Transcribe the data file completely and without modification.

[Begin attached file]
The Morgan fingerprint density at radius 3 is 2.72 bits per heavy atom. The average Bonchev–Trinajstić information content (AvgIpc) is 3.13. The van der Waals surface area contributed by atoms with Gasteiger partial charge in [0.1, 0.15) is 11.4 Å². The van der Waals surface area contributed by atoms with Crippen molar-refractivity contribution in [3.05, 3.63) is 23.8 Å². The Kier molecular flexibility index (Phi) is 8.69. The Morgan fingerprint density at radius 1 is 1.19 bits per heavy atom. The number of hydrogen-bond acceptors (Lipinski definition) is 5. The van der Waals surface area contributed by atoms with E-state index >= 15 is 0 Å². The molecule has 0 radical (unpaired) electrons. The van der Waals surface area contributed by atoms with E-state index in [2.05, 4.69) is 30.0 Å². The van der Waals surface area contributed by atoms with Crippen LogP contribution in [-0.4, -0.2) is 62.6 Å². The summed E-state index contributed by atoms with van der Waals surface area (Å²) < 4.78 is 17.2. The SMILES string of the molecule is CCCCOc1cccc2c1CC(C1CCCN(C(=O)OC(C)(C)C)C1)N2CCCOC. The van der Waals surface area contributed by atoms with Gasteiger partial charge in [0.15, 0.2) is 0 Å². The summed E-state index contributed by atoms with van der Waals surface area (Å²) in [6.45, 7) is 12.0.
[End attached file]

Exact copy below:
The Morgan fingerprint density at radius 3 is 2.72 bits per heavy atom. The average Bonchev–Trinajstić information content (AvgIpc) is 3.13. The van der Waals surface area contributed by atoms with Gasteiger partial charge in [0.1, 0.15) is 11.4 Å². The van der Waals surface area contributed by atoms with Crippen molar-refractivity contribution in [3.05, 3.63) is 23.8 Å². The Kier molecular flexibility index (Phi) is 8.69. The Morgan fingerprint density at radius 1 is 1.19 bits per heavy atom. The number of hydrogen-bond acceptors (Lipinski definition) is 5. The van der Waals surface area contributed by atoms with E-state index >= 15 is 0 Å². The molecule has 0 radical (unpaired) electrons. The van der Waals surface area contributed by atoms with E-state index in [2.05, 4.69) is 30.0 Å². The van der Waals surface area contributed by atoms with Crippen LogP contribution in [-0.4, -0.2) is 62.6 Å². The summed E-state index contributed by atoms with van der Waals surface area (Å²) < 4.78 is 17.2. The SMILES string of the molecule is CCCCOc1cccc2c1CC(C1CCCN(C(=O)OC(C)(C)C)C1)N2CCCOC. The van der Waals surface area contributed by atoms with Gasteiger partial charge in [0.15, 0.2) is 0 Å². The summed E-state index contributed by atoms with van der Waals surface area (Å²) in [6.45, 7) is 12.0.